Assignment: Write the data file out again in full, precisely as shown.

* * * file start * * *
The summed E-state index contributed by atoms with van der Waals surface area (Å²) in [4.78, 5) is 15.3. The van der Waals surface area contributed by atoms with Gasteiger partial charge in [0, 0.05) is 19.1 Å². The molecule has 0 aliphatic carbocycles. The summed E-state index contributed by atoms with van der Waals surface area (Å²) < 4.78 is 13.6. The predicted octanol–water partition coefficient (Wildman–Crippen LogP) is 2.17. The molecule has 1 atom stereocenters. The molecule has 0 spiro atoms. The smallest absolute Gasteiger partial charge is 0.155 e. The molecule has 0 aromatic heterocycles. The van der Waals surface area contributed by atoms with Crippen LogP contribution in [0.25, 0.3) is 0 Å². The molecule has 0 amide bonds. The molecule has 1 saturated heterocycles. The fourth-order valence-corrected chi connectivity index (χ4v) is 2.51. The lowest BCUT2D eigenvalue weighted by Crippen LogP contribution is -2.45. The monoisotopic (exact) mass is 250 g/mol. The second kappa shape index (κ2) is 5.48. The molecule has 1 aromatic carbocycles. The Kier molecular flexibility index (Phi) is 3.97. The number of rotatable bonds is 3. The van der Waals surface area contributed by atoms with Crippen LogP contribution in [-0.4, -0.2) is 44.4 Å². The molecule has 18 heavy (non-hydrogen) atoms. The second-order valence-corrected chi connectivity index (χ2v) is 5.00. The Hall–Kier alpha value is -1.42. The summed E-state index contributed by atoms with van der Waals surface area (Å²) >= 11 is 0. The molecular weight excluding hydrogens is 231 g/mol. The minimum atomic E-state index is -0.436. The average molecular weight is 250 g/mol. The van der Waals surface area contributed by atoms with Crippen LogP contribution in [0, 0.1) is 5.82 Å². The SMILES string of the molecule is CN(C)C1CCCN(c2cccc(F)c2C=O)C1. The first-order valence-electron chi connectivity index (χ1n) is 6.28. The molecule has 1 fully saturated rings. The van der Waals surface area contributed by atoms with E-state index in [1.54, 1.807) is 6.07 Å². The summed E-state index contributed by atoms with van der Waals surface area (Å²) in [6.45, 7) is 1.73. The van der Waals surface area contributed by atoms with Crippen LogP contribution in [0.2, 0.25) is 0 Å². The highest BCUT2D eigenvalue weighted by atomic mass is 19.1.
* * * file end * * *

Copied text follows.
The summed E-state index contributed by atoms with van der Waals surface area (Å²) in [4.78, 5) is 15.3. The van der Waals surface area contributed by atoms with Gasteiger partial charge in [0, 0.05) is 19.1 Å². The molecule has 0 aliphatic carbocycles. The summed E-state index contributed by atoms with van der Waals surface area (Å²) < 4.78 is 13.6. The predicted octanol–water partition coefficient (Wildman–Crippen LogP) is 2.17. The molecule has 1 atom stereocenters. The molecule has 0 spiro atoms. The smallest absolute Gasteiger partial charge is 0.155 e. The molecule has 0 aromatic heterocycles. The van der Waals surface area contributed by atoms with Crippen LogP contribution in [0.25, 0.3) is 0 Å². The molecule has 0 amide bonds. The molecule has 1 saturated heterocycles. The fourth-order valence-corrected chi connectivity index (χ4v) is 2.51. The lowest BCUT2D eigenvalue weighted by Crippen LogP contribution is -2.45. The monoisotopic (exact) mass is 250 g/mol. The second kappa shape index (κ2) is 5.48. The molecule has 1 aromatic carbocycles. The Kier molecular flexibility index (Phi) is 3.97. The number of rotatable bonds is 3. The van der Waals surface area contributed by atoms with Crippen LogP contribution in [-0.4, -0.2) is 44.4 Å². The molecule has 18 heavy (non-hydrogen) atoms. The second-order valence-corrected chi connectivity index (χ2v) is 5.00. The Hall–Kier alpha value is -1.42. The summed E-state index contributed by atoms with van der Waals surface area (Å²) >= 11 is 0. The molecular weight excluding hydrogens is 231 g/mol. The minimum atomic E-state index is -0.436. The average molecular weight is 250 g/mol. The van der Waals surface area contributed by atoms with Crippen LogP contribution in [0, 0.1) is 5.82 Å². The SMILES string of the molecule is CN(C)C1CCCN(c2cccc(F)c2C=O)C1. The first-order valence-electron chi connectivity index (χ1n) is 6.28. The molecule has 1 fully saturated rings. The van der Waals surface area contributed by atoms with E-state index in [1.54, 1.807) is 6.07 Å². The summed E-state index contributed by atoms with van der Waals surface area (Å²) in [6.45, 7) is 1.73. The van der Waals surface area contributed by atoms with Crippen LogP contribution in [0.2, 0.25) is 0 Å². The highest BCUT2D eigenvalue weighted by atomic mass is 19.1.